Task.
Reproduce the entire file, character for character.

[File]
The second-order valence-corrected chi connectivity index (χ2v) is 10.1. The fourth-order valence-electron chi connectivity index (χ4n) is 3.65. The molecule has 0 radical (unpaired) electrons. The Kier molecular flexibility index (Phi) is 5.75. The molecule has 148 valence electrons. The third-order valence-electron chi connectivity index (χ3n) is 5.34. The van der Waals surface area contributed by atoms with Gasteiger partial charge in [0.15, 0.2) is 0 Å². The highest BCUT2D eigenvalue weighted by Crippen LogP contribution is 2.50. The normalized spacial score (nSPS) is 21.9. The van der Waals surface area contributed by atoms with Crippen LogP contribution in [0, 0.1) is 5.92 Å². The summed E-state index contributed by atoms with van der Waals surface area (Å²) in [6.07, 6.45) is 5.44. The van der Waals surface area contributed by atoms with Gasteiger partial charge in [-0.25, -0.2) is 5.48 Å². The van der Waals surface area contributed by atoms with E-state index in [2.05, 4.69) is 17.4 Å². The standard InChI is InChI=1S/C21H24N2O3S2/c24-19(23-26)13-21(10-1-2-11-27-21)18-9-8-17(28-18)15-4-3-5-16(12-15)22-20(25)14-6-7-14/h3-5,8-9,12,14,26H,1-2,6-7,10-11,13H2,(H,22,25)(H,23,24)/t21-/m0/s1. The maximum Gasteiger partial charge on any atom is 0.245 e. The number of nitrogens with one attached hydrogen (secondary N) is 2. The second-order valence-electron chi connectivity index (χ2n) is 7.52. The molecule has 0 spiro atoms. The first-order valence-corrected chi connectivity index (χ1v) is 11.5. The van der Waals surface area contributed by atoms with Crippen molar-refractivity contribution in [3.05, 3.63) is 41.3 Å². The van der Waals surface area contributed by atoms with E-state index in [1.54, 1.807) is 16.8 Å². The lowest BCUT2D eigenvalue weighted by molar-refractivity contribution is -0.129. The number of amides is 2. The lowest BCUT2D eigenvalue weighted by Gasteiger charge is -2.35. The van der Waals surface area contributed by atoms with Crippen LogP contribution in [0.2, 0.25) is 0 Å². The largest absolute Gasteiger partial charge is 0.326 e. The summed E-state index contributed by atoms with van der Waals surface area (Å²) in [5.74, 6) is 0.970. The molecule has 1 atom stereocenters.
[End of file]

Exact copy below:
The second-order valence-corrected chi connectivity index (χ2v) is 10.1. The fourth-order valence-electron chi connectivity index (χ4n) is 3.65. The molecule has 0 radical (unpaired) electrons. The Kier molecular flexibility index (Phi) is 5.75. The molecule has 148 valence electrons. The third-order valence-electron chi connectivity index (χ3n) is 5.34. The van der Waals surface area contributed by atoms with Gasteiger partial charge in [0.15, 0.2) is 0 Å². The highest BCUT2D eigenvalue weighted by Crippen LogP contribution is 2.50. The normalized spacial score (nSPS) is 21.9. The van der Waals surface area contributed by atoms with Crippen LogP contribution in [0, 0.1) is 5.92 Å². The summed E-state index contributed by atoms with van der Waals surface area (Å²) in [6.07, 6.45) is 5.44. The van der Waals surface area contributed by atoms with Gasteiger partial charge in [-0.25, -0.2) is 5.48 Å². The van der Waals surface area contributed by atoms with E-state index in [2.05, 4.69) is 17.4 Å². The standard InChI is InChI=1S/C21H24N2O3S2/c24-19(23-26)13-21(10-1-2-11-27-21)18-9-8-17(28-18)15-4-3-5-16(12-15)22-20(25)14-6-7-14/h3-5,8-9,12,14,26H,1-2,6-7,10-11,13H2,(H,22,25)(H,23,24)/t21-/m0/s1. The maximum Gasteiger partial charge on any atom is 0.245 e. The number of nitrogens with one attached hydrogen (secondary N) is 2. The second-order valence-electron chi connectivity index (χ2n) is 7.52. The molecule has 0 spiro atoms. The first-order valence-corrected chi connectivity index (χ1v) is 11.5. The van der Waals surface area contributed by atoms with Crippen molar-refractivity contribution in [3.05, 3.63) is 41.3 Å². The van der Waals surface area contributed by atoms with E-state index in [1.54, 1.807) is 16.8 Å². The lowest BCUT2D eigenvalue weighted by molar-refractivity contribution is -0.129. The number of amides is 2. The lowest BCUT2D eigenvalue weighted by Gasteiger charge is -2.35. The van der Waals surface area contributed by atoms with Crippen LogP contribution in [0.2, 0.25) is 0 Å². The largest absolute Gasteiger partial charge is 0.326 e. The summed E-state index contributed by atoms with van der Waals surface area (Å²) in [5.74, 6) is 0.970. The molecule has 1 atom stereocenters.